And he goes on to say: "The solutions are as simple to offer as they may be difficult to enforce. Limit the amount of excitement in your children’’s lives: the amount of video games, the amount of non-serious television, the amount of music whose only aim is to excite. If they are bored, they will have to remedy that boredom by playing with friends, finding a hobby, talking to a family member, walking the dog, doing chores, reading a book or magazine, learning a musical instrument or foreign language, memorizing state capitals, writing a story or just their thoughts, exercising or playing a sport, or just thinking. The younger the age from which children are deprived of superficial excitement, the longer they will remain innocent——i.e., not jaded——and capable of real happiness."
Broaden Prager’s point to speak to our whole culture rather than just children, including a philosophy of education (seemingly adopted by our "mission" minded synodical leadership) that is largely based upon entertaining/exciting/luring people to learn, and substitute the idea of faithfulness for happiness and innocence. Now what does this say about the incessant preoccupation with being ABLAZE!?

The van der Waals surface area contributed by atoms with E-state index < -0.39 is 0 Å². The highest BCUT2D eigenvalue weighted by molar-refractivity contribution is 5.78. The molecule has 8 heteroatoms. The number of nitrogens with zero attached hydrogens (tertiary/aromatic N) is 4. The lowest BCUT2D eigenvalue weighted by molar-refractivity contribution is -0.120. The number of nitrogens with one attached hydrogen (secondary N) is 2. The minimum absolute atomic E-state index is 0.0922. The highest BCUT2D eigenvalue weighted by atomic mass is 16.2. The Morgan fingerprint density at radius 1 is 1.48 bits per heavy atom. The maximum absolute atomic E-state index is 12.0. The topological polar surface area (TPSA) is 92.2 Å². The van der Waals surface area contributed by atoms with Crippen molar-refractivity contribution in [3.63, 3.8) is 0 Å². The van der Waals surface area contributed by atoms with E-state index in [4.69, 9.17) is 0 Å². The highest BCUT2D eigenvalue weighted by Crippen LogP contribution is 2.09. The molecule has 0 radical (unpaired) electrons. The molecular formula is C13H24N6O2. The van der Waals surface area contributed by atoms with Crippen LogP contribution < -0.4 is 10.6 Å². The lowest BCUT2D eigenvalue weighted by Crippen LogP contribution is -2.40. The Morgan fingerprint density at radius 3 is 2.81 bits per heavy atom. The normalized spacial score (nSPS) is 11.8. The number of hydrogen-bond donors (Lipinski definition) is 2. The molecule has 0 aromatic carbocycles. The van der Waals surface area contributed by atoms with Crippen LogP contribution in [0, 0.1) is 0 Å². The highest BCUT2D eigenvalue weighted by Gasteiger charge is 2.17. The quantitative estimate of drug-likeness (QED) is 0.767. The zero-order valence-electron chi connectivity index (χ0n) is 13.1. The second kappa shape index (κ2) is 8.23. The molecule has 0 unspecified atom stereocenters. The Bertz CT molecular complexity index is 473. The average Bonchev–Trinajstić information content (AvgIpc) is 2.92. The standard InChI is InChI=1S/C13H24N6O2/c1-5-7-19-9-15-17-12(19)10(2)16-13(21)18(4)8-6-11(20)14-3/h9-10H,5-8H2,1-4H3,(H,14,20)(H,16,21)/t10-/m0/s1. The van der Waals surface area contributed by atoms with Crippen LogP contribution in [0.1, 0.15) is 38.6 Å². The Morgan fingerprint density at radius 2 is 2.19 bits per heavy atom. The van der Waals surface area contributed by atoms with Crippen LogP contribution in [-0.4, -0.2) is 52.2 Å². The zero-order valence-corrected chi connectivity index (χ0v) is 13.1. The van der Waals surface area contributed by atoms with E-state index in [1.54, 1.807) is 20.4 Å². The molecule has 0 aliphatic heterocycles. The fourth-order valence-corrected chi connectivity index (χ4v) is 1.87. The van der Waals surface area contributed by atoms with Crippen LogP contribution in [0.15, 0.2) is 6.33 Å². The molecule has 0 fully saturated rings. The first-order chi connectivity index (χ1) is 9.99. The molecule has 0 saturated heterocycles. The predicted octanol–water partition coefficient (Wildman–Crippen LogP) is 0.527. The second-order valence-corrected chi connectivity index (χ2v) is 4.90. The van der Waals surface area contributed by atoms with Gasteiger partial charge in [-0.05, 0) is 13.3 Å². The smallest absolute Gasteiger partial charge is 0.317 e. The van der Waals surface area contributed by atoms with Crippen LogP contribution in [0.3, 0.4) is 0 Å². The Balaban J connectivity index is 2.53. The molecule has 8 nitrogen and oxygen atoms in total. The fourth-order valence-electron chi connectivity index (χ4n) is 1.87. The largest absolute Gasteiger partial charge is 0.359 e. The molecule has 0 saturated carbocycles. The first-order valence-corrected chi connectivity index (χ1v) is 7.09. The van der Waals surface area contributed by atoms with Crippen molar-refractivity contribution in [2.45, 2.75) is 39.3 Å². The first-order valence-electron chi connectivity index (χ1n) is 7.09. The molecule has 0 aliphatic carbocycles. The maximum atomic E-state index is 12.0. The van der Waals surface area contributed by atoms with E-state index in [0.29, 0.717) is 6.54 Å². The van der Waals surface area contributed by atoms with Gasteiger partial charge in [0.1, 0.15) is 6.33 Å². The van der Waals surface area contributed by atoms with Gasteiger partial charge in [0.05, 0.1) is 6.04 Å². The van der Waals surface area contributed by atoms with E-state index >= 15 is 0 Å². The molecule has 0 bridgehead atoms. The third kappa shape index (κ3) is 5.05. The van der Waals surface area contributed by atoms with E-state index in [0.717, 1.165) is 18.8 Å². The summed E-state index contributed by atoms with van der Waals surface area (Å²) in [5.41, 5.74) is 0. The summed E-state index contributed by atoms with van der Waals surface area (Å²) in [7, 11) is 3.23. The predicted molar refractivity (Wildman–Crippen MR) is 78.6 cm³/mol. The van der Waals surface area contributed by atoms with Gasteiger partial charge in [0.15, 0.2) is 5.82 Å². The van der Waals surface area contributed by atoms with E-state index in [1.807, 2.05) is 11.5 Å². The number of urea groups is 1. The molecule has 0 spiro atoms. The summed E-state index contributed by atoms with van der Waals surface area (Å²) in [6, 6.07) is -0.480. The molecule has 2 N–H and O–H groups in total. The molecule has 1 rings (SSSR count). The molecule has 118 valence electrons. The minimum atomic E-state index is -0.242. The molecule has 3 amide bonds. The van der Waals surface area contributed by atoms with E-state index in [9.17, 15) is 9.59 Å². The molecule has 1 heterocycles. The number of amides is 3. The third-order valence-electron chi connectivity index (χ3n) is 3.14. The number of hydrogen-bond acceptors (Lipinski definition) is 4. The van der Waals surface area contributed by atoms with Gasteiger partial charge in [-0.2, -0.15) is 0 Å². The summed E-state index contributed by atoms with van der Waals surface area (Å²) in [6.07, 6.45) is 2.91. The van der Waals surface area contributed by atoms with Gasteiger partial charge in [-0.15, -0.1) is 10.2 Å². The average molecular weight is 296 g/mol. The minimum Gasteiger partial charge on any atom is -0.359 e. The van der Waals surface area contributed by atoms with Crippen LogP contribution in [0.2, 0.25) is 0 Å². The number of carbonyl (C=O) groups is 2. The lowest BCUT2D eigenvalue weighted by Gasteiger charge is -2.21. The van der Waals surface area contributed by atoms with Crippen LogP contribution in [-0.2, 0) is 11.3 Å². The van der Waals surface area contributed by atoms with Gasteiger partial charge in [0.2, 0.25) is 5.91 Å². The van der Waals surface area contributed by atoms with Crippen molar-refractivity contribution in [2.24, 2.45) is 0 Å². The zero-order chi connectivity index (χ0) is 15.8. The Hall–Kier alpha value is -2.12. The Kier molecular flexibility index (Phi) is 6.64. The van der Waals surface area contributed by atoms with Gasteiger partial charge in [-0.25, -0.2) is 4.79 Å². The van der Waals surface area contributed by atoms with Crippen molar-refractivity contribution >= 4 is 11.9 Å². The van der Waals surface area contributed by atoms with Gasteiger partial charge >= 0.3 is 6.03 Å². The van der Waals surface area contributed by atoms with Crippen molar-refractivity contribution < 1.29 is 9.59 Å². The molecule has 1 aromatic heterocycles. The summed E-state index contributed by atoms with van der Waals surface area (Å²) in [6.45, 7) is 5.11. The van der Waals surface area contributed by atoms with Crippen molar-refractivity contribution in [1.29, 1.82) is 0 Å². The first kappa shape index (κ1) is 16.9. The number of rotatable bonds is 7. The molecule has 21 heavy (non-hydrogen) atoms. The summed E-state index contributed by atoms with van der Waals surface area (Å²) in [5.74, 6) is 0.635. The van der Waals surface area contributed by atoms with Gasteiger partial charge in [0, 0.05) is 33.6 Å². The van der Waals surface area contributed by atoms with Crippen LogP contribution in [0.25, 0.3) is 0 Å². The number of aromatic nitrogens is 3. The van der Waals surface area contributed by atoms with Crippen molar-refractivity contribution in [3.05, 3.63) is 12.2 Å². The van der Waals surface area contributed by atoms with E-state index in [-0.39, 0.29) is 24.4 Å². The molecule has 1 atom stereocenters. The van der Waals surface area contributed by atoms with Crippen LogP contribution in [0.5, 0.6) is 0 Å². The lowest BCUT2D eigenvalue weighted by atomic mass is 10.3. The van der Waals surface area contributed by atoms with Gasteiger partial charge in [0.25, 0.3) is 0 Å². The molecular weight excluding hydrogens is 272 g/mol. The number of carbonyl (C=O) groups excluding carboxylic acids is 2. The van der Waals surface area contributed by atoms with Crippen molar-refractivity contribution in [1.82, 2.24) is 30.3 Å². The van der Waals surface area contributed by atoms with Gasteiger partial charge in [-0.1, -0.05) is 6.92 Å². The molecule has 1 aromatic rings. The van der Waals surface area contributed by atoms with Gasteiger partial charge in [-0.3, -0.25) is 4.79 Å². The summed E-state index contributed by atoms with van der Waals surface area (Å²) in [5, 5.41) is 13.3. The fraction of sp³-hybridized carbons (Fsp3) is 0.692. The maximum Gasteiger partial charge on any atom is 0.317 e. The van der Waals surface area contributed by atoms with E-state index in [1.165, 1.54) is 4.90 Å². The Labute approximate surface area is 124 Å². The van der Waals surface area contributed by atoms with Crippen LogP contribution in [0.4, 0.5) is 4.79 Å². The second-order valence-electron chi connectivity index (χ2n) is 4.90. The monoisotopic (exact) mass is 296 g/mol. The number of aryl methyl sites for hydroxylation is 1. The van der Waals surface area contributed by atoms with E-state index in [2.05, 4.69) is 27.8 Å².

We would be wise as a synod to learn from Lamb’s observation about elected officials: "Society has been successfully engineered to believe that the goal is no longer freedom, but the control of government, which means the control of society, to fit the agenda of the controlling party. The idea of entering public service as an elected official in order to limit the power of government, and maximize the freedom of individual citizens, is an obsolete concept."
The Blue Ribbon Task Force’s Study Document, after offering a litany of "basic theological principles," presents a summary and conclusion that has virtually nothing to do with those principles other than to draw on our Christian liberty to do as we see fit for the sake of carrying out an undefined mission. Its Hypothetical Case Studies, and Exploratory Questions have nothing to do with theology, and everything to do with suggesting a shift of earthly power:
- away from the local congregation in calling a pastor;
- away from a representative form of government that balances the unique assets and needs of smaller, single pastor congregations with those of larger, multi-staff congregations;
- away from the checks and balances of having equal delegations from the ranks of trained and ordained to service in the church, as well as of vocations that place the priesthood of all believers out in the world;
- away from being an advisory body that relies on the free will offerings of its members.
My understanding is that our walking together as Synod was never meant to be a lockstep obedience to a hierarchy or its humanly devised, felt needs programs for fund raisers and membership drives. It was established in order to ensure that God’s people